beetleheart books

World War 1 Diary

How it came about ...

Linda Synge is a friend of mine. One day she showed me a leatherbound book; black, tatty, torn and falling apart. It was a diary belonging to her grandfather, Bryant Lillywhite, typed up by himself, after the war, from the notes that he had written whilst in the trenches. Those notes had long disappeared - and the type in the leatherbound book was fading too.

But it could still be read - and tells the story of astonishingly brave young men who did more, suffered more and endured more than any man would think possible - and with such great good humour and humility.

We could not let such a story fade away.

We decided to create a book faithful to Bryant's prose, but in a format - font and layout - that people would find easy and clear to read So Linda typed up the copy, keeping the original spelling and grammar whilst I designed a layout and started laying out the text. I also photographed all the maps, diagrams and photographs stuck into the leatherbound book.

The text is beautifully written, the photographs mesmerising - it was a thrilling project.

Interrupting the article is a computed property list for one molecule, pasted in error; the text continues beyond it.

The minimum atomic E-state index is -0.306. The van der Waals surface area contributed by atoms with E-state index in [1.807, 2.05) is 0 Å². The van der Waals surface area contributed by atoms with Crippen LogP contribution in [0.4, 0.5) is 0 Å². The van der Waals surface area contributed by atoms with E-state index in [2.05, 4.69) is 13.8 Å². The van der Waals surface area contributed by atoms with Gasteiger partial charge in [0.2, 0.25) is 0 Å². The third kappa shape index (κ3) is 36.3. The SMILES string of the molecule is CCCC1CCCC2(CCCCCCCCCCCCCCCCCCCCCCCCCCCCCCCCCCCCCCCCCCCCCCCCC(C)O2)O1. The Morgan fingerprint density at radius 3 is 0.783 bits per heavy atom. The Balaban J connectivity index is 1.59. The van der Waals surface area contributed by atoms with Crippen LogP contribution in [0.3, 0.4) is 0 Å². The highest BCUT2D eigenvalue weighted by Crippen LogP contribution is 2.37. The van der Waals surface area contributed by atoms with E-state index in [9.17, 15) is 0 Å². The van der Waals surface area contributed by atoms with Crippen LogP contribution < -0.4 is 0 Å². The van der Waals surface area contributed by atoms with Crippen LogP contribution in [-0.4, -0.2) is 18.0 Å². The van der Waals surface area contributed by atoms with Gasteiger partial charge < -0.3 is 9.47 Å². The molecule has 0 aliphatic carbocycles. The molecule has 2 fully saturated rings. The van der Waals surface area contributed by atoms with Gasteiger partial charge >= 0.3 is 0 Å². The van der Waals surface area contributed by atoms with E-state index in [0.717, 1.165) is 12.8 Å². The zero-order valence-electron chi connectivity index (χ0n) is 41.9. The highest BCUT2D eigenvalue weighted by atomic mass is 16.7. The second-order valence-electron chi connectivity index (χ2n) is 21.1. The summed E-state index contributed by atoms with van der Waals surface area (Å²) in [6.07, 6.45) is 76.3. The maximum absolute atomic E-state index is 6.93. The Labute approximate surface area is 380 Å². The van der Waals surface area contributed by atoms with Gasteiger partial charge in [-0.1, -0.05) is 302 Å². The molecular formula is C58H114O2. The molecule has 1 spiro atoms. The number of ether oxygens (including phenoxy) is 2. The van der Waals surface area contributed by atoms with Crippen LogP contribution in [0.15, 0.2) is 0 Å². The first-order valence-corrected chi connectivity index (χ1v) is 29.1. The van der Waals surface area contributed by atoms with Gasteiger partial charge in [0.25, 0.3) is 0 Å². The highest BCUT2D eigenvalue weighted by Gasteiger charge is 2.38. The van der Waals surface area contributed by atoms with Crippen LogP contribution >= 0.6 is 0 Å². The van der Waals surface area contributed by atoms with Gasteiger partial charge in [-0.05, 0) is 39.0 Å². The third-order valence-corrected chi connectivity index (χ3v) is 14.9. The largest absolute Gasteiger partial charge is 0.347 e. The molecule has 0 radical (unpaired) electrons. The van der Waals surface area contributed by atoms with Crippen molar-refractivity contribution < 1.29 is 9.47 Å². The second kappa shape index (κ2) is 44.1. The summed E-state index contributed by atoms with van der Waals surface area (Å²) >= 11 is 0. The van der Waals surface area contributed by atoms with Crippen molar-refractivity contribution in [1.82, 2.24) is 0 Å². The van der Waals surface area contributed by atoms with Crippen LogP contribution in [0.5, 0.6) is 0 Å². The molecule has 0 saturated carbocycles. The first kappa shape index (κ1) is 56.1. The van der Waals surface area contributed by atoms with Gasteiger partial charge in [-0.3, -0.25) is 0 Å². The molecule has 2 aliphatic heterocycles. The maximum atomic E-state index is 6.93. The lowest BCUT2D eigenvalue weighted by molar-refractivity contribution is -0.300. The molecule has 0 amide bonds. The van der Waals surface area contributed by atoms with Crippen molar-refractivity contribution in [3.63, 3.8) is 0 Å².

We had nearly completed a draft layout when Linda went to her mother's house, Annette - Bryant's daughter - to see if she could find any more photographs.

What she actually found was something incredible.

In a small black box were two small notebooks.

They were filled with notes, written in pencil in beautiful, regular handwritting.

Both notebooks were clean, neat and untorn.

They were Bryant's original notesbooks.

They had survived the trenches intact.

We had felt we already had a wonderful book - but these notebooks would take the project to another level.

Every page of the notebooks was a gem - speaking so directly from the trenches - and not to be missed - so it was almost back to the start, I photographed every page of each notebook and re-laid out the book - trying to get the original notes as close to the same dated text as possible - along with photographs, maps and diagrams.

The book finsihed, Linda chose the title 'A Man Reprieved To Go' from Siegfied Sassoon's poem 'Aftermath', which Bryant had included at the end of his diary.

We hope the book pulls together all the elements - and above all gives a platform for Bryant's beautiully written prose. Shocking, honest, gentle, he writes on a dark subject with a light touch. An incredible account of one man's war.


A Man Reprieved To Go : the world war one diary of Bryant Lillywhite


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